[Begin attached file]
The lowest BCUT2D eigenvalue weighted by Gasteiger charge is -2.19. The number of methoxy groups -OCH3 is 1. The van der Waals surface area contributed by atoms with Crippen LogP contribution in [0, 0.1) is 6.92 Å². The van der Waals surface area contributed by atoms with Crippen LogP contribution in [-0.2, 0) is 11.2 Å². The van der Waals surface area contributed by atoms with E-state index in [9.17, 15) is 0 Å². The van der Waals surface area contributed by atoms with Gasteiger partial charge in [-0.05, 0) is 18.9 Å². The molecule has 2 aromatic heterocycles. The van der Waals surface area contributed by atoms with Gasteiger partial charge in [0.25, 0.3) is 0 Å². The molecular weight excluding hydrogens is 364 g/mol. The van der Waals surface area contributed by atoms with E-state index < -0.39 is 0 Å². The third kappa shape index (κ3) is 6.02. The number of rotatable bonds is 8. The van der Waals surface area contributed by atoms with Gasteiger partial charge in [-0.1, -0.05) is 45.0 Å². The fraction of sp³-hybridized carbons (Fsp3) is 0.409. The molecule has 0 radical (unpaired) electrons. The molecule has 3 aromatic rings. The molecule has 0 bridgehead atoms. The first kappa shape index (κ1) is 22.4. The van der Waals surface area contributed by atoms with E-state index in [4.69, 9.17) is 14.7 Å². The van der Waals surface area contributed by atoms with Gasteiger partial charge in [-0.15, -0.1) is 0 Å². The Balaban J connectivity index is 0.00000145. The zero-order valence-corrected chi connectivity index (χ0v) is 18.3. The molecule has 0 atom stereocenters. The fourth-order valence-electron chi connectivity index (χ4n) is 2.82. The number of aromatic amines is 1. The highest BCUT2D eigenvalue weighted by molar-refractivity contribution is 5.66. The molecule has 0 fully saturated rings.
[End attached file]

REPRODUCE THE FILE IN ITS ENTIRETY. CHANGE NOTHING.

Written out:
The lowest BCUT2D eigenvalue weighted by Gasteiger charge is -2.19. The number of methoxy groups -OCH3 is 1. The van der Waals surface area contributed by atoms with Crippen LogP contribution in [0, 0.1) is 6.92 Å². The van der Waals surface area contributed by atoms with Crippen LogP contribution in [-0.2, 0) is 11.2 Å². The van der Waals surface area contributed by atoms with E-state index in [9.17, 15) is 0 Å². The van der Waals surface area contributed by atoms with Gasteiger partial charge in [-0.05, 0) is 18.9 Å². The molecule has 2 aromatic heterocycles. The van der Waals surface area contributed by atoms with Gasteiger partial charge in [0.25, 0.3) is 0 Å². The molecular weight excluding hydrogens is 364 g/mol. The van der Waals surface area contributed by atoms with E-state index < -0.39 is 0 Å². The third kappa shape index (κ3) is 6.02. The number of rotatable bonds is 8. The van der Waals surface area contributed by atoms with Gasteiger partial charge in [-0.1, -0.05) is 45.0 Å². The fraction of sp³-hybridized carbons (Fsp3) is 0.409. The molecule has 0 radical (unpaired) electrons. The molecule has 3 aromatic rings. The molecule has 0 bridgehead atoms. The first kappa shape index (κ1) is 22.4. The van der Waals surface area contributed by atoms with E-state index in [4.69, 9.17) is 14.7 Å². The van der Waals surface area contributed by atoms with Gasteiger partial charge in [-0.15, -0.1) is 0 Å². The Balaban J connectivity index is 0.00000145. The zero-order valence-corrected chi connectivity index (χ0v) is 18.3. The molecule has 0 atom stereocenters. The fourth-order valence-electron chi connectivity index (χ4n) is 2.82. The number of aromatic amines is 1. The highest BCUT2D eigenvalue weighted by molar-refractivity contribution is 5.66. The molecule has 0 fully saturated rings.